Today’s reflection: ‘Rhosymedre’
For these three mornings [Monday to Wednesday], I am listening to his Three Preludes Founded on Welsh Hymn Tunes, and this morning [10 March 2015] I continue as I listen to the second of these preludes, ‘Rhosymedre.’
These three organ solos are based on Welsh tunes, which Vaughan Williams had already arranged for hymns in the English Hymnal, which he edited with Canon Percy Dearmer.
Vaughan Williams’s father, the Revd Arthur Vaughan Williams, came from a family of Welsh origins that had distinguished itself in the law.
The composer first published these organ preludes in 1920 and dedicated them to Alan Gray (1855-1935), who was the organist of Trinity College Cambridge (1892-1930) when Vaughan Williams was an undergraduate there.
Vaughan Williams studied the organ under Gray at Trinity, and with Gray’s patient help he passed his exams to become a Fellow of the Royal College of Organists (FRCO) in 1898, and received his Doctorate in Music (MusD) at Cambridge the following year. These three organ preludes are Vaughan Williams’s tribute as a grateful student to Alan Gray.
The second of these preludes, ‘Rhosymedre,’ is based on the tune of that name by the Welsh Anglican priest, the Revd John David Edwards (1805-1895). That tune was harmonised by Vaughan Williams for Charles Wesley’s hymn ‘Author of Love Divine’ in the English Hymnal (No 303; see New English Hymnal, No 274).
Edwards was born in Ceredigion (Cardiganshire) in Wales, and studied at Jesus College, Oxford, before his ordination. In 1843, he became the Vicar of Rhosymedre, near Wrexham in north Wales, and remained until he died in 1895.
He composed many hymns tunes, and his collection Original Sacred Music (1836) was the first book of hymn-tunes for Anglican churches in Wales. A second collection was published in 1843.
Edwards named the tune Rhosymedre after the village where he was vicar for over half a century, although it is also known as ‘Lovely.’ The hymn tune is seven lines long, with a metrical index of 22.214.171.124.8.8.8. The tune was used by Vaughan Williams as the basis of the second movement of his organ composition ‘Three Preludes on Welsh Hymn Tunes.’
Vaughan Williams’s Choral Prelude based on this Welsh tune was played on the organ at the Church Musical Festival in the Crystal Palace, London, on 21 July 1933.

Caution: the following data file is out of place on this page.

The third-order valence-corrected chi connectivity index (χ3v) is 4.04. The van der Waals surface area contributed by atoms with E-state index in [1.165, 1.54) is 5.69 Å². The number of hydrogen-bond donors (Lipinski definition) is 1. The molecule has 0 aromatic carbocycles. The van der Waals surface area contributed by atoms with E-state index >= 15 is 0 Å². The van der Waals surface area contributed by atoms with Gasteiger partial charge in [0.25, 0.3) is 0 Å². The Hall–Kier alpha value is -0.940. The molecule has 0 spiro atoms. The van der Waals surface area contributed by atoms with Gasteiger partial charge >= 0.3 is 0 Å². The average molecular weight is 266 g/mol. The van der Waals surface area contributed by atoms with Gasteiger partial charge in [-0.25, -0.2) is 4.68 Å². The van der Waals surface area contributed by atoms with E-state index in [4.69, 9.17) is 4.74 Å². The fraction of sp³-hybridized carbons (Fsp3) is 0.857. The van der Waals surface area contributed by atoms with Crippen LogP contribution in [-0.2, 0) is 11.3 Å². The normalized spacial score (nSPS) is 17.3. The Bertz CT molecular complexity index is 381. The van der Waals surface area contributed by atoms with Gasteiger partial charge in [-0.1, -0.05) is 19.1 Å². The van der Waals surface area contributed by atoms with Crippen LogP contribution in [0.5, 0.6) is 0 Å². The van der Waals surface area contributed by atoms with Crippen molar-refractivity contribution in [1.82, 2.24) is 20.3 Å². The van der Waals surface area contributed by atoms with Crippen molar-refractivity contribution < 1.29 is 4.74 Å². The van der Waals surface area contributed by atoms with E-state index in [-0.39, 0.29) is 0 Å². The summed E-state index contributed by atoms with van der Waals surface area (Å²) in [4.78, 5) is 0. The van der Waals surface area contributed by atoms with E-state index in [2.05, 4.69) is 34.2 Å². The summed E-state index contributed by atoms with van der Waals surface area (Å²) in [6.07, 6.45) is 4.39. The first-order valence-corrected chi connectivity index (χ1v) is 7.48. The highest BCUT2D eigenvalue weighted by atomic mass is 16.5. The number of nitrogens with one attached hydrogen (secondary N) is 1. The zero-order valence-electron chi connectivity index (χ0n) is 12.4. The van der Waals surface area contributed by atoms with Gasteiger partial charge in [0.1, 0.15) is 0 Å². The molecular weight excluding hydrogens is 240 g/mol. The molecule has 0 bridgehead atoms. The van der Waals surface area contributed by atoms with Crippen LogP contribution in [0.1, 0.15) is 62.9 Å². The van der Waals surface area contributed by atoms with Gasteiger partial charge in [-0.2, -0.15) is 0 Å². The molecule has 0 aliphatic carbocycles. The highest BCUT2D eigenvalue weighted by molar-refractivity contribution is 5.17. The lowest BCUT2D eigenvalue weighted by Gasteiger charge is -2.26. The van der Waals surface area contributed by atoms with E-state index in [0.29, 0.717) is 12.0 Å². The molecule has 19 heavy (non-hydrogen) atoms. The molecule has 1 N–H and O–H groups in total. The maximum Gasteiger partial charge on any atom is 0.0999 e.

Here, as with so many of his arrangements of folk music, Vaughan Williams turns an apparently simple tune into a work of great beauty and with profound emotional impact.
This prelude is probably best known as an orchestral arrangement by Arnold Foster published in 1938. It has also been arranged for other instruments and combinations of instruments, including solo piano, piano duet and four recorders.
In 2008, to mark the 50th anniversary of the death of Vaughan Williams, Richard Morrison arranged the piece for string quartet and solo tenor.
In Wales, the original tune by Edwards is associated with Easter and is thought of as a jubilant hymn tune. Outside Wales, however, it often receives a more devotional treatment, and so it Vaughan William’s prelude provides an appropriate meditation this morning.
Today’s Prayer, Tuesday 23 August 2022:
The theme in the USPG prayer diary this week is ‘The Pursuit of Justice.’ This theme was introduced on Sunday by Javanie Byfield and Robert Green, ordinands at the United Theological College of the West Indies.
The USPG Prayer Diary invites us to pray today (International Day for the Remembrance of the Slave Trade and Its Abolition) in these words:
We give thanks for those who worked to abolish the slave trade. May we remember the horrors and atrocities of the past, and work towards a better future.
Scripture quotations are from the New Revised Standard Version Bible: Anglicised Edition copyright © 1989, 1995, National Council of the Churches of Christ in the United States of America. Used by permission. All rights reserved worldwide. http://nrsvbibles.org